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With many students in isolation due to COVID-19, professors adapt teaching methods

With 646 positive COVID-19 cases among students from the week of Jan. 24 to Jan. 30 alone, many Duke students are being forced to isolate themselves from their peers while attempting to keep up with coursework. Some professors offer course recordings or synchronous Zoom participation options, while others provide no accommodations. 

Ashutosh Kotwal, ​​Fritz London distinguished professor of physics, is offering a hybrid teaching format. Students are permitted to Zoom into synchronous class sessions, and recordings are posted on Sakai for students to access later.

“I wanted everyone to have access to me in class in almost the same way as best as I could,” Kotwal said. Kotwal said that he has not received any negative feedback from his students but acknowledges there are downsides to learning from home, as there is no way to truly recreate the classroom environment online.

He added that not seeing students in person prevents him from successfully gauging whether they are understanding the material.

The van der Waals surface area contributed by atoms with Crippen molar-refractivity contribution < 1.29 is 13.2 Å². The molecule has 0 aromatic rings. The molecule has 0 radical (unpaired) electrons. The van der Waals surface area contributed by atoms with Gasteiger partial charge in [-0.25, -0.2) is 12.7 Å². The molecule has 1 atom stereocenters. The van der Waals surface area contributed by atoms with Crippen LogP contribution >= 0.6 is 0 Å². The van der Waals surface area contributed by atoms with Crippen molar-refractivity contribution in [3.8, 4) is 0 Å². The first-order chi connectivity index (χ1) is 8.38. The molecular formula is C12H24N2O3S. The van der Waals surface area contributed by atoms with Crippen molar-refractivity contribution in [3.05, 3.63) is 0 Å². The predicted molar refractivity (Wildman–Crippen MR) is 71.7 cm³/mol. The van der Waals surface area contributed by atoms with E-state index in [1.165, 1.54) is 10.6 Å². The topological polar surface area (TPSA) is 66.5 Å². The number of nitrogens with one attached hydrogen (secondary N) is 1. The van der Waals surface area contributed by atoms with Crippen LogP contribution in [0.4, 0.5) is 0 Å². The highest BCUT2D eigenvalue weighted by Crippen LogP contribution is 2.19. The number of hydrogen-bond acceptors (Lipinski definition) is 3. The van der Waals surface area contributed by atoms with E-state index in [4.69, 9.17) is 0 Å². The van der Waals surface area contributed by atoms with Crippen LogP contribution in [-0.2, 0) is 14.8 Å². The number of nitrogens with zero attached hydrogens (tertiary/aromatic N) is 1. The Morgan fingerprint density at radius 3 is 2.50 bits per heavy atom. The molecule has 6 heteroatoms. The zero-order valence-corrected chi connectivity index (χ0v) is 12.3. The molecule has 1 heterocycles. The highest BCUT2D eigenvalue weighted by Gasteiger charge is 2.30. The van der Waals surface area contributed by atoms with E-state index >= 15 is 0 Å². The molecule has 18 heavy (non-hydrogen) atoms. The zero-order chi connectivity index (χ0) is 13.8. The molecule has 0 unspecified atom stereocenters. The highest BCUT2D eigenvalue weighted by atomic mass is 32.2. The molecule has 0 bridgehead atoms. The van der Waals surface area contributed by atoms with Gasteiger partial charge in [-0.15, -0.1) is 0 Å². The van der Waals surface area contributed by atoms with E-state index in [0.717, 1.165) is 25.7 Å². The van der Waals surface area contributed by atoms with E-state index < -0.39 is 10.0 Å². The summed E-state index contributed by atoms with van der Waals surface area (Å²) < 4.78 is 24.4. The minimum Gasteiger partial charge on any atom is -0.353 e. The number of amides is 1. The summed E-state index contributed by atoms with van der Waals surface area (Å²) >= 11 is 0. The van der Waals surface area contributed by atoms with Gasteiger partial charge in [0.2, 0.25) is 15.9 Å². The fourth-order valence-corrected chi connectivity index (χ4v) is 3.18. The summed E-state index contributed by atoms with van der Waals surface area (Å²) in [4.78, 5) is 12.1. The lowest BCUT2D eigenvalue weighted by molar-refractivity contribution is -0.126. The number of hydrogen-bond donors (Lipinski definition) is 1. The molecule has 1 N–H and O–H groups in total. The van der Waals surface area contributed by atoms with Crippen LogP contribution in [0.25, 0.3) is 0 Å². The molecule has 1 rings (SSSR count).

On the other hand, history doctoral candidate Anderson Hagler, who is also an instructor in the history department, does not record his classes or allow students to Zoom into his class. However, Hagler is flexible with students in isolation. He offers alternative assignments and is now considering ways to make student assessments as accessible as possible.

While neither of these professors have received any indication their students are falling behind, students have reported mixed experiences with staying on top of schoolwork while isolating.

For first-year Valencia Hochberg, coming back from quarantine was a lot of “trying to piece together what [she] missed.”

“I didn't fully understand what I had learned,” Hochberg said.

She added that while only one of her classes offered a Zoom option, all of her professors have been very understanding and helpful overall.

First-year Karina Marinovich also expressed having some difficulties learning away from the classroom, feeling “very frustrated” at the time. However, she noted that her professors have been considerate and she is able to Zoom into half of her classes. Her other classes offer online resources as a replacement.


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